Brian Stewart’s research exploring the adaptive uniqueness of Homo sapiens has featured in the April 2019 issue of Discover Magazine. In a piece titled ‘The World is Our Niche’, contributor Bridget Alex highlights Stewart and co-author Patrick Roberts’ new theory of Homo sapiens as adaptive ‘generalist-specialists’. In a 2018 article that appeared in Nature Human Behaviour, Stewart and Roberts make the case that our species' behavioral evolution can best be understood by charting our extraordinary ecological plasticity instead of searching for the elusive origins of symbolism, language, social networking, technological complexity or enhanced cognitive function. They critically reviewed the growing archaeological and environmental datasets relating to the dispersal of our species within and beyond Africa. They argue, based on comparison with the available information for other members of the genus Homo, that Homo sapiens developed a new ecological niche. Not only did we occupy and utilize a diversity of environments, but we also specialized in our adaptation to some of these environmental extremes. As Alex writes in the Discover piece, "Most animals stick to particular habitats, related to where they fall on a continuum between generalist and specialist. Creatures like raccoons are textbook generalists, which inhabit varied environments and consume diverse food. Specialists, such as koalas, have a limited range and diet. Stewart says Homo sapiens may ‘uniquely have the ability to tack back and forth … along that continuum,’ allowing them to live just about anywhere. ‘I haven't seen any cases of other animals that can do that,' Stewart says. You won’t find Arctic species in the Sahara, or mountain creatures in marshland – except for Homo sapiens.” Stewart and Roberts stress in their Nature article that our species' extraordinary ecological tolerance is underwritten by a capacity for complex, rapidly transmittable and limitlessly mutable culture. Understanding this ecological niche provides a framework for discussing what it means to be human and how our species became the last surviving hominin on the planet.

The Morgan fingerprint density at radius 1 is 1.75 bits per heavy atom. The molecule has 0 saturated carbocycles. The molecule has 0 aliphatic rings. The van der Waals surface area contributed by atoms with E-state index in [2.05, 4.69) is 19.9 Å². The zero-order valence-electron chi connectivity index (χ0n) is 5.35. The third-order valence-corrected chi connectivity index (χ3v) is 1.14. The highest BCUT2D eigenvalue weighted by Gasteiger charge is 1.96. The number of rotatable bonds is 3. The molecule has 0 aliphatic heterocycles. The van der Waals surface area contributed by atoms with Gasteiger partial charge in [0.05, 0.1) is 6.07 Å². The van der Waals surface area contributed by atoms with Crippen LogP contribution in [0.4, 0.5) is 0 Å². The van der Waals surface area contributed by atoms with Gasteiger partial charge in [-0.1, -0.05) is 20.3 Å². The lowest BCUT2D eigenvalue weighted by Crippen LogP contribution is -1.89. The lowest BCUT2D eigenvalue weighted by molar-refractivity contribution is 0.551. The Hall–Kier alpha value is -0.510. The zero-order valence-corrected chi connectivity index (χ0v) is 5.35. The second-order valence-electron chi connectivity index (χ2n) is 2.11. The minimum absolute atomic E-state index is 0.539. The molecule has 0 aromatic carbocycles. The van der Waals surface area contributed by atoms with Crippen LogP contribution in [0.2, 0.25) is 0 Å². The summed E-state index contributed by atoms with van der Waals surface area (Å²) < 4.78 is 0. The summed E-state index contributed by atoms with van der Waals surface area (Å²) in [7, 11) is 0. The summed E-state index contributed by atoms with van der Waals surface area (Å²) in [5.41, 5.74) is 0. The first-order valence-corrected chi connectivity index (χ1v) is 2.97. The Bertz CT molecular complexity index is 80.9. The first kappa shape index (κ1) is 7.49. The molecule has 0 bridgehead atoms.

* 5/17/19 - This article is available to online subscribers only. It should become open access soon.*